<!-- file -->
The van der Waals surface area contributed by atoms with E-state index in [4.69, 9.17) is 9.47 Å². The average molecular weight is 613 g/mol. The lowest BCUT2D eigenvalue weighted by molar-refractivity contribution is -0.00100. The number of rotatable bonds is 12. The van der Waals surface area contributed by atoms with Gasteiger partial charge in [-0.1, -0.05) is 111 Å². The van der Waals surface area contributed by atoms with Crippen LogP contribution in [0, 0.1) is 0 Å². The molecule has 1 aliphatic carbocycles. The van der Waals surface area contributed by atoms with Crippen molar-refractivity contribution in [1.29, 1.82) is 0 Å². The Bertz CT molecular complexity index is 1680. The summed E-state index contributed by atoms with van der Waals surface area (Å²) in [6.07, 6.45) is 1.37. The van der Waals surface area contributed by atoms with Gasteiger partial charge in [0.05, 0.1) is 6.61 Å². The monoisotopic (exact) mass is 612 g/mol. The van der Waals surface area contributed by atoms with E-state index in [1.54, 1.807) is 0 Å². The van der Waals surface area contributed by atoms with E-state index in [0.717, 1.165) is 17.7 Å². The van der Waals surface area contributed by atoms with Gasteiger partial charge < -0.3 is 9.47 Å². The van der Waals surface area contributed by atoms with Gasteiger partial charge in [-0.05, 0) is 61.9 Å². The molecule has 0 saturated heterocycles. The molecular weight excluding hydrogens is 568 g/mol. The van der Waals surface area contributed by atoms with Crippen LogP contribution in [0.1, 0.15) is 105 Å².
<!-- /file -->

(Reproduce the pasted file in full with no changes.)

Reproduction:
The van der Waals surface area contributed by atoms with E-state index in [4.69, 9.17) is 9.47 Å². The average molecular weight is 613 g/mol. The lowest BCUT2D eigenvalue weighted by molar-refractivity contribution is -0.00100. The number of rotatable bonds is 12. The van der Waals surface area contributed by atoms with Gasteiger partial charge in [-0.1, -0.05) is 111 Å². The van der Waals surface area contributed by atoms with Crippen LogP contribution in [0, 0.1) is 0 Å². The molecule has 1 aliphatic carbocycles. The van der Waals surface area contributed by atoms with Crippen molar-refractivity contribution in [1.29, 1.82) is 0 Å². The Bertz CT molecular complexity index is 1680. The summed E-state index contributed by atoms with van der Waals surface area (Å²) in [6.07, 6.45) is 1.37. The van der Waals surface area contributed by atoms with Gasteiger partial charge in [0.05, 0.1) is 6.61 Å². The monoisotopic (exact) mass is 612 g/mol. The van der Waals surface area contributed by atoms with E-state index in [1.54, 1.807) is 0 Å². The van der Waals surface area contributed by atoms with E-state index in [0.717, 1.165) is 17.7 Å². The van der Waals surface area contributed by atoms with Gasteiger partial charge < -0.3 is 9.47 Å². The van der Waals surface area contributed by atoms with Gasteiger partial charge in [-0.05, 0) is 61.9 Å². The molecule has 0 saturated heterocycles. The molecular weight excluding hydrogens is 568 g/mol. The van der Waals surface area contributed by atoms with Crippen LogP contribution in [0.1, 0.15) is 105 Å².